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Columbia Basin Restoration Initiative

A proposal to the Biden Administration from the "Six Sovereigns"

This proposed Columbia Basin Restoration Initiative (the “CBRI”) is informed by decades of collective experience, and represents the collaborative effort of the Six Sovereigns to develop a comprehensive solution to our shared and complex challenges. Moving forward, all Six Sovereigns support the CBRI as the basis for continuing discussions with the federal government and other regional sovereigns and stakeholders.

2023 Columbia Basin Restoration Initiative

The past 150 years has brought enormous change to the Columbia River Basin: free-flowing, cool rivers once provided between 10-18 million salmon to the basin. Those salmon nurtured Tribal people’s religion, culture, economies and physical health and the health of Columbia Basin ecosystems for thousands of years. For a time, those salmon populations provided significant economic benefits for early non-tribal settlers in the Pacific Northwest. But rapid population growth and development; prior overharvest in non-tribal fisheries; development of millions of acres of land for industrial, commercial, and agricultural uses; construction, and operation of 14 federal dams on the Columbia and Snake Rivers; and installation of hundreds of small private dams and weirs on the tributaries drastically reduced Columbia Basin salmon populations and the many benefits they once provided to the region, its inhabitants, and ecosystems.

While these transformational changes brought economic growth and new uses of the Basin’s waters, these changes also brought devastating adverse impacts to the original peoples of the Northwest, the environment, and salmon. When Tribes in good faith signed treaties with the US Government that provided for settlement of millions of acres of aboriginal lands, the Tribes expected that in return their Treaty rights to fish would be honored, and that the right to fish meant there would be fish in the rivers. The settlement occurred, but honoring the Treaty right to fish is long past due. It is time to rebalance the allocation of the natural resources of the Columbia River Basin.

Plummeting wild salmon and steelhead runs resulted in the extinction/extirpation of many stocks while putting others on the brink of extinction. Critical habitats have been lost or rendered inaccessible. Today, this crisis is further exacerbated by climate change, which threatens local and regional ecological, cultural, and economic resilience. Elevated air and water temperature, increased drought, reduced snowpack and poor ocean conditions accelerate the decline of imperiled fish stocks and amplify regulatory constraints, water scarcity, fire risk, invasive species, and pathogens that impact numerous economic sectors.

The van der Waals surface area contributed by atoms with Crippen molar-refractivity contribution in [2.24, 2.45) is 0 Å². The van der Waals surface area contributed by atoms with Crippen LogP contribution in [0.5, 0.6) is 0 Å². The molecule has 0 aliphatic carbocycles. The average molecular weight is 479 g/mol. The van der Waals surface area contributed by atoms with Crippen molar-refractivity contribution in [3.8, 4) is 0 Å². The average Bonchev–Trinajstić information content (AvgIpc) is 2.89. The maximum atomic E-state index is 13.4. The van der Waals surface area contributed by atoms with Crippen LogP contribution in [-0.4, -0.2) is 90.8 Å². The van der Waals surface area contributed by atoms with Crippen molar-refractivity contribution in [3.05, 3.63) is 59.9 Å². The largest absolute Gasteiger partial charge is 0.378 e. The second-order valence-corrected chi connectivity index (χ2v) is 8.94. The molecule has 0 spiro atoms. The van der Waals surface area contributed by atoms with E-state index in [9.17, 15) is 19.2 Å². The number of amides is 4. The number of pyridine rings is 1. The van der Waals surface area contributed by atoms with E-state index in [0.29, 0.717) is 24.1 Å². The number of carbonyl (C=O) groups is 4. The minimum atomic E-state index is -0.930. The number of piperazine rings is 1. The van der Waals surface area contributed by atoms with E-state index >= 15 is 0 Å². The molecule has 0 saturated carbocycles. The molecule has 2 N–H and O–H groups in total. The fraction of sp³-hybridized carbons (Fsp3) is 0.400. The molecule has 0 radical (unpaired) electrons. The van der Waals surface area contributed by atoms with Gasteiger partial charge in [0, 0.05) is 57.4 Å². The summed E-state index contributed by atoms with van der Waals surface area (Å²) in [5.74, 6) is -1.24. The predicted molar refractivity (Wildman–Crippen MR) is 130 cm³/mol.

Wild salmon and steelhead from the Snake River Basin are in dire straits, in spite of the fact that the Snake River Basin contains the largest accessible amount of pristine, protected habitat remaining in the Columbia Basin. As the National Oceanic and Atmospheric Administration (NOAA) has recognized, restoring these stocks to healthy, harvestable populations and reducing the currently high likelihood of further extirpation and allowing them to fully utilize high elevation, climate resilient habitat will require breaching the four Lower Snake River dams. Consistent with the Inslee-Murray recommendations, we must act now to invest in replacing the dams’ benefits in order to make breaching a viable policy action. These investments can best ensure a future that includes healthy and abundant salmon and steelhead, reliable and affordable energy systems, a robust economy, and valuable ecosystem services throughout the Columbia River Basin.

To do so, we must take advantage of this unique moment in history. We must commit ourselves to restoring and upholding Tribal and Treaty rights and the sovereign interests of the States. Learning from past mistakes, we must respect the indigenous technological and ecological knowledge of the Tribes who are recognized co-managers of the fishery resource and embrace sound science and engineering to chart a sustainable path forward. Only with bold leadership can we collectively create a future for the Northwest where ecological and cultural resiliency are embraced as a key component of economic prosperity, rather than a casualty of it.

The Six Sovereigns of the Columbia Basin Restoration Initiative:


Virtual Press Room

CBRI Materials

Below are materials, fact sheets, source documents, and one-pagers on details, projects, and committments related to the CBRI. New materials will be added as they are developed.

Press Materials

Photos, releases, and quotes from leaders will me made available on Friday, February 23, 2024.


Background Materials

Below are background materials that relate to the Columbia Basin Restoration Initiative or influenced its development.